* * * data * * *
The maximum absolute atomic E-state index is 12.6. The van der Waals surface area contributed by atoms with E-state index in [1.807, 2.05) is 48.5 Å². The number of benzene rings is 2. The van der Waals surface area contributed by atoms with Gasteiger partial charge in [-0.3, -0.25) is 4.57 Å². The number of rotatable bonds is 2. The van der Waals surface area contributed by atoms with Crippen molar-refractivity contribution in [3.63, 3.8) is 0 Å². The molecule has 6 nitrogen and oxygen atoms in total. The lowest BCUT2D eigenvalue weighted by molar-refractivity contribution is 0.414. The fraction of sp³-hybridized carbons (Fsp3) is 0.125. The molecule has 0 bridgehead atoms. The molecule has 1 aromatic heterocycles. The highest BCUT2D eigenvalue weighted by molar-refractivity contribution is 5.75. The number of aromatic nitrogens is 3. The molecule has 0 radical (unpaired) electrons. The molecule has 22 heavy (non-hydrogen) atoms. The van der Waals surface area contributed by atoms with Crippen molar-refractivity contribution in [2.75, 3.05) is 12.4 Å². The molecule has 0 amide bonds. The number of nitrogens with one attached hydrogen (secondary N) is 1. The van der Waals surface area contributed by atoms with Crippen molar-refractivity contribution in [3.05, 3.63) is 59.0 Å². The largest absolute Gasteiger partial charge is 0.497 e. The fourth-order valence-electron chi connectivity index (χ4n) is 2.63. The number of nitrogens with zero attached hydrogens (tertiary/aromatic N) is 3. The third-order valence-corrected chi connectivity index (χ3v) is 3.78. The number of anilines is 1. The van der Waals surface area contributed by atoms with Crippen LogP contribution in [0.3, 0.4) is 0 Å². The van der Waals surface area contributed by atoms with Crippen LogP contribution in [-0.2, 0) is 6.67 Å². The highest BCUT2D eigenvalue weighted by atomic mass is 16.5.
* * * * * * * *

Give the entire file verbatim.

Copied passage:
The maximum absolute atomic E-state index is 12.6. The van der Waals surface area contributed by atoms with E-state index in [1.807, 2.05) is 48.5 Å². The number of benzene rings is 2. The van der Waals surface area contributed by atoms with Gasteiger partial charge in [-0.3, -0.25) is 4.57 Å². The number of rotatable bonds is 2. The van der Waals surface area contributed by atoms with Crippen molar-refractivity contribution in [3.63, 3.8) is 0 Å². The molecule has 6 nitrogen and oxygen atoms in total. The lowest BCUT2D eigenvalue weighted by molar-refractivity contribution is 0.414. The fraction of sp³-hybridized carbons (Fsp3) is 0.125. The molecule has 0 bridgehead atoms. The molecule has 1 aromatic heterocycles. The highest BCUT2D eigenvalue weighted by molar-refractivity contribution is 5.75. The number of aromatic nitrogens is 3. The molecule has 0 radical (unpaired) electrons. The molecule has 22 heavy (non-hydrogen) atoms. The van der Waals surface area contributed by atoms with Crippen molar-refractivity contribution in [2.75, 3.05) is 12.4 Å². The molecule has 0 amide bonds. The number of nitrogens with one attached hydrogen (secondary N) is 1. The van der Waals surface area contributed by atoms with Crippen molar-refractivity contribution in [3.05, 3.63) is 59.0 Å². The largest absolute Gasteiger partial charge is 0.497 e. The fourth-order valence-electron chi connectivity index (χ4n) is 2.63. The number of nitrogens with zero attached hydrogens (tertiary/aromatic N) is 3. The third-order valence-corrected chi connectivity index (χ3v) is 3.78. The number of anilines is 1. The van der Waals surface area contributed by atoms with Crippen LogP contribution in [0.3, 0.4) is 0 Å². The van der Waals surface area contributed by atoms with Crippen LogP contribution in [-0.2, 0) is 6.67 Å². The highest BCUT2D eigenvalue weighted by atomic mass is 16.5.